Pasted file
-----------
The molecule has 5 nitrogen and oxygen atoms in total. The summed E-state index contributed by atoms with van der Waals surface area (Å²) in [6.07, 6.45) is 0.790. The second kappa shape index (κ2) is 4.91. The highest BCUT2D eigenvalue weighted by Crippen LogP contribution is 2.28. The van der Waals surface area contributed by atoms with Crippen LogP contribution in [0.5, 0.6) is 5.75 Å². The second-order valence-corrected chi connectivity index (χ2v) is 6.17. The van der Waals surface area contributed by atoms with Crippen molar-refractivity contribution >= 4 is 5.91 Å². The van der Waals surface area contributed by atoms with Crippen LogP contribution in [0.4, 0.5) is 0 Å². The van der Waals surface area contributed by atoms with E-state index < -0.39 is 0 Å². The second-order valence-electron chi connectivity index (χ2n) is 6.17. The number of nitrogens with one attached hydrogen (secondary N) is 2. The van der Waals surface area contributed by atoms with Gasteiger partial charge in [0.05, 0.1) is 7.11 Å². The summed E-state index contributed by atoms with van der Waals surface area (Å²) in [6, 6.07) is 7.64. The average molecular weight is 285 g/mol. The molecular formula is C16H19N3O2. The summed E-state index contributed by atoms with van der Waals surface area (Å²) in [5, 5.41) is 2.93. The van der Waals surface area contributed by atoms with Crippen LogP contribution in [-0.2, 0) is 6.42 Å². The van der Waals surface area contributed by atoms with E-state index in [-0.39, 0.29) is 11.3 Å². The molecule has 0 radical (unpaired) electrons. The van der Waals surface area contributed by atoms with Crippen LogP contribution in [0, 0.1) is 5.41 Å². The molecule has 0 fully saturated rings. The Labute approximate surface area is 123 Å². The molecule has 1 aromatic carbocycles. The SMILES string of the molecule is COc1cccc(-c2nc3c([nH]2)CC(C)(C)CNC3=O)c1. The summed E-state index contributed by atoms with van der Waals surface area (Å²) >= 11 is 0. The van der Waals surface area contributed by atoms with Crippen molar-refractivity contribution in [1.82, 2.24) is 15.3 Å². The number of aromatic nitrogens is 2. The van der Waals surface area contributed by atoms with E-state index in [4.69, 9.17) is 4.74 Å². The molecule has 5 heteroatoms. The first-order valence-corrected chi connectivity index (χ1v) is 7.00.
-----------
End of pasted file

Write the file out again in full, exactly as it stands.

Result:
The molecule has 5 nitrogen and oxygen atoms in total. The summed E-state index contributed by atoms with van der Waals surface area (Å²) in [6.07, 6.45) is 0.790. The second kappa shape index (κ2) is 4.91. The highest BCUT2D eigenvalue weighted by Crippen LogP contribution is 2.28. The van der Waals surface area contributed by atoms with Crippen LogP contribution in [0.5, 0.6) is 5.75 Å². The second-order valence-corrected chi connectivity index (χ2v) is 6.17. The van der Waals surface area contributed by atoms with Crippen molar-refractivity contribution >= 4 is 5.91 Å². The van der Waals surface area contributed by atoms with Crippen LogP contribution in [0.4, 0.5) is 0 Å². The van der Waals surface area contributed by atoms with E-state index < -0.39 is 0 Å². The second-order valence-electron chi connectivity index (χ2n) is 6.17. The number of nitrogens with one attached hydrogen (secondary N) is 2. The van der Waals surface area contributed by atoms with Gasteiger partial charge in [0.05, 0.1) is 7.11 Å². The summed E-state index contributed by atoms with van der Waals surface area (Å²) in [6, 6.07) is 7.64. The average molecular weight is 285 g/mol. The molecular formula is C16H19N3O2. The summed E-state index contributed by atoms with van der Waals surface area (Å²) in [5, 5.41) is 2.93. The van der Waals surface area contributed by atoms with Crippen LogP contribution in [-0.2, 0) is 6.42 Å². The van der Waals surface area contributed by atoms with E-state index in [-0.39, 0.29) is 11.3 Å². The molecule has 0 radical (unpaired) electrons. The van der Waals surface area contributed by atoms with Crippen LogP contribution in [0, 0.1) is 5.41 Å². The molecule has 0 fully saturated rings. The Labute approximate surface area is 123 Å². The molecule has 1 aromatic carbocycles. The SMILES string of the molecule is COc1cccc(-c2nc3c([nH]2)CC(C)(C)CNC3=O)c1. The summed E-state index contributed by atoms with van der Waals surface area (Å²) >= 11 is 0. The van der Waals surface area contributed by atoms with Crippen molar-refractivity contribution in [1.82, 2.24) is 15.3 Å². The number of aromatic nitrogens is 2. The van der Waals surface area contributed by atoms with E-state index in [4.69, 9.17) is 4.74 Å². The molecule has 5 heteroatoms. The first-order valence-corrected chi connectivity index (χ1v) is 7.00.